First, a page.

Reviewed by Gita Viswanath

Djinn City

 

Title: Djinn City
Author: Saad Z. Hossain
Publisher: Aleph, 2017
Pages: 447
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Saad Hossain conjures up a fantastical world of djinn in his second novel, Djinn City. As an allegory of contemporary times, the novel, peopled by strangely named characters such as Indelbed and Sikkim, psychotic men, overbearing women and drunken louts, creates a world of business conglomerates, deceit and revenge, crime and passion and existential crises. This is a world that oscillates between the human and the djinn worlds in which djinn play havoc by causing earthquakes, tsunamis and fires.

The novel opens with the motherless child Indelbed, the quintessential poor cousin in a family of diplomats, subjected to ridicule and negligence alongside denial of access to school education. His cousin Rais, the diplomat’s son, is the only one sympathetic to Indelbed. His father Kaikobad, who lives in a permanent state of inebriation, is later revealed to be an emissary to the djinn world. Kaikobad goes into coma induced through the machinations of the evil Matteras, a psychotic djinn with enormous powers. He is endowed with impressive auctoritas – a term that indicates the massive influence a djinn has on djinndom. Indelbed, a cross between a djinn mother and human father has to be sent away as he could be the next victim of the evil djinn. From then on, the novel races through complexly twisted plots narrated with elements of the bizarre, the grotesque and with dark humour.

The book ends with a Great War fought to reclaim the glory of Gangaridai in a narrative of heightened pace and descriptions of deadly weapons, airships, submarines and nuclear warheads, all of which reveals the author’s sharp understanding of technical details. At the centre of the war is Gangaridai, the seat of an ancient civilization now in a state of ruin, its population decimated in the Great War. Unlike epic wars that claim to be fought on sublime moral grounds with victory of good over evil as a given, this war ends with the retrieval of more mundane but important things for survival in the modern world. ‘This was enough to take back power, it was everything,’ (emphasis original) says the omniscient third person narrator.

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By Farah Ghuznavi

Saad Hi Res 3

Let’s get down to brass tacks. Why do you write?

I enjoy playing god with my characters. I like building worlds that are not quite real, but reflect parts of reality for different people. There are a lot of hypothetical situations you can explore when you’re writing fiction, and even more when you’re writing fantasy and sci-fi. But mostly, I like telling a good story, I like making up characters, I enjoy the idea that I’m creating something that other people might appreciate.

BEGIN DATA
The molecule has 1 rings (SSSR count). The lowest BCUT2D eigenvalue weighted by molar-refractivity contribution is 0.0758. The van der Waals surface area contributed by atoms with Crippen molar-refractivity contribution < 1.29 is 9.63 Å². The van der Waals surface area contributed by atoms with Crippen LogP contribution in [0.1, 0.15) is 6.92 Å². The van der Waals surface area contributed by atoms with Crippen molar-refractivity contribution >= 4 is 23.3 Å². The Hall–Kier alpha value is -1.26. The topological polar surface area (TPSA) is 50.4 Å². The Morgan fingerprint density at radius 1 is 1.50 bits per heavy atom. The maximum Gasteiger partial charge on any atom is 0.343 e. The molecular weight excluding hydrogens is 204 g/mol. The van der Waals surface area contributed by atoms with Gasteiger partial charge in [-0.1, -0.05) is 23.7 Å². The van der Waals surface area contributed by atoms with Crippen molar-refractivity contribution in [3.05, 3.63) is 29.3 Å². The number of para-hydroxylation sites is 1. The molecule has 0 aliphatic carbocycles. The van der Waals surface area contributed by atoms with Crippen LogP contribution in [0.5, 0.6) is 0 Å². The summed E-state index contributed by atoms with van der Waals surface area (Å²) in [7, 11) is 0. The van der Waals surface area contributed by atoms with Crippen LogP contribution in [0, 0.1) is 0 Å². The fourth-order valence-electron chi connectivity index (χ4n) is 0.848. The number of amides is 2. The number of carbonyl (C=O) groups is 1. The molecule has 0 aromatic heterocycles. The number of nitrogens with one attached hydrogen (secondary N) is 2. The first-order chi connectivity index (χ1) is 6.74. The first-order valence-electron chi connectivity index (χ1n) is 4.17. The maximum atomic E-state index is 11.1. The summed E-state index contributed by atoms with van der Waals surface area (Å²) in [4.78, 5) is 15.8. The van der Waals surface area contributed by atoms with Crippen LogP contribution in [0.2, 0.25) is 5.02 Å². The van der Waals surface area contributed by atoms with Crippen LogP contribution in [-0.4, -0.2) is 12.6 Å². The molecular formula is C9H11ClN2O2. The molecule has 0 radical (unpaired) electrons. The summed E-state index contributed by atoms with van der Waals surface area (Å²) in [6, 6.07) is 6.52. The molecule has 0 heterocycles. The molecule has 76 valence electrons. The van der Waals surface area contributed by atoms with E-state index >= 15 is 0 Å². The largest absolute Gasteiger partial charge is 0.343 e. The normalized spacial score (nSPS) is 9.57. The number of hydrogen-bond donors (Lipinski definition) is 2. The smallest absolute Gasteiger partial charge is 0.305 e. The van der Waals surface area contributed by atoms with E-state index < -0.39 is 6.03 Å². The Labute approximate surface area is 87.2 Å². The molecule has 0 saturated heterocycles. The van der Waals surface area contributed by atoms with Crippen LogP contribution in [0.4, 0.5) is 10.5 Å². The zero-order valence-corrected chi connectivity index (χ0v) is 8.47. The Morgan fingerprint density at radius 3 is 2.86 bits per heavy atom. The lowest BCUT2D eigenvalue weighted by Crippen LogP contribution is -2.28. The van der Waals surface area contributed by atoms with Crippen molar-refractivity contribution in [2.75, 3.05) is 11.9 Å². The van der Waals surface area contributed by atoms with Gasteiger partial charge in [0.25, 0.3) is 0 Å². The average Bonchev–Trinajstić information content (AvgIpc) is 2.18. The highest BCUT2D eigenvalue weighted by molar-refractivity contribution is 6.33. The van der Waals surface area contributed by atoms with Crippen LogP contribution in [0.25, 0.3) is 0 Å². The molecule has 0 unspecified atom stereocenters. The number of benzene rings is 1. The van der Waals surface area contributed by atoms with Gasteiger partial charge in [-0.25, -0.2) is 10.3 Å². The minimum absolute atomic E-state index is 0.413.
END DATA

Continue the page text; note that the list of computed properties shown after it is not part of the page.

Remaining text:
Tell us about your most recent book or writing project. What were you trying to say or achieve with it?

I’m editing my second novel, which is tentatively called Djinn City. It’s about djinns living in Dhaka, causing mayhem, and the subset of humans who interact with them. I’m not taking the folk tale approach to djinns, but I’m building up their culture, their history, their character from the ground up.

This is a Bengal centric novel. In genre fiction, the centre of the world, the kind of focal point of history and the future is always some place like London, or New York, white places with Eurocentric cultures. This is normal, since almost all genre writers in English are of European descent. In my novel, Bengal is the centre of history and magic and the future, everywhere else exists in peripheral darkness.

Describe your writing aesthetic.

I got nothing. Writing aesthetic is for prize winners. I’m a genre guy. The most I can hope for is to rip off George RR Martin twenty years from now and get on HBO. If HBO still exists in 2036.

By Farah Ghuznavi

shazia

Let’s get down to brass tacks. Why do you write?

Writing is my favourite form of self-torture.  Playing with words is pleasurable, fantasizing plotlines from foreplay to climax is enjoyable, but then… getting the words to convey the plot, now there’s the hair-yanking, teeth-grinding, eye-gouging challenge.  Still, the creative process is exhilarating, and in the end it allows me to share thoughts and ideas with others.

Tell us about your most recent book or writing project. What were you trying to say or achieve with it?

I have published two books this summer with Bloomsbury India. Dark Diamond is a historical fantasy set in 1685 about the Mughal Viceroy of Bengal, Subedar Shayista Khan, who built the Lal Bagh Fort.  I was looking for a time in history that Bengalis could be proud of and a hero who could inspire our youth.  I wanted to look beyond 1971, to remind our youth of our rich, secular, pluralistic past. On another note, I wanted to portray the outer, inner and secret meanings of Islam that come under threat when radical power structures are in place.

Intentional Smile: A Girl’s Guide to Positive Living is a mind, body, spirit book about staying happy and healthy.  It is based on my experience as a yoga instructor and a social psychologist, and a working mother who has struggled with chronic depression.  My co-author, Merrill Khan, is a school counsellor and a life coach.

Describe your writing aesthetic.

In my first novel, Like a Diamond in the Sky, my protagonist was a young junkie who loved rock ‘n roll. Inspired by the Beatniks and folk musicians of America, I tried to simplify and pare down my sentences and paragraphs as much as possible.

The protagonist of Dark Diamond, on the other hand, is a Sufi warrior and swashbuckling hero.  I allowed my writing to be inspired by Sufi poets, but also kept characters like Indiana Jones in mind.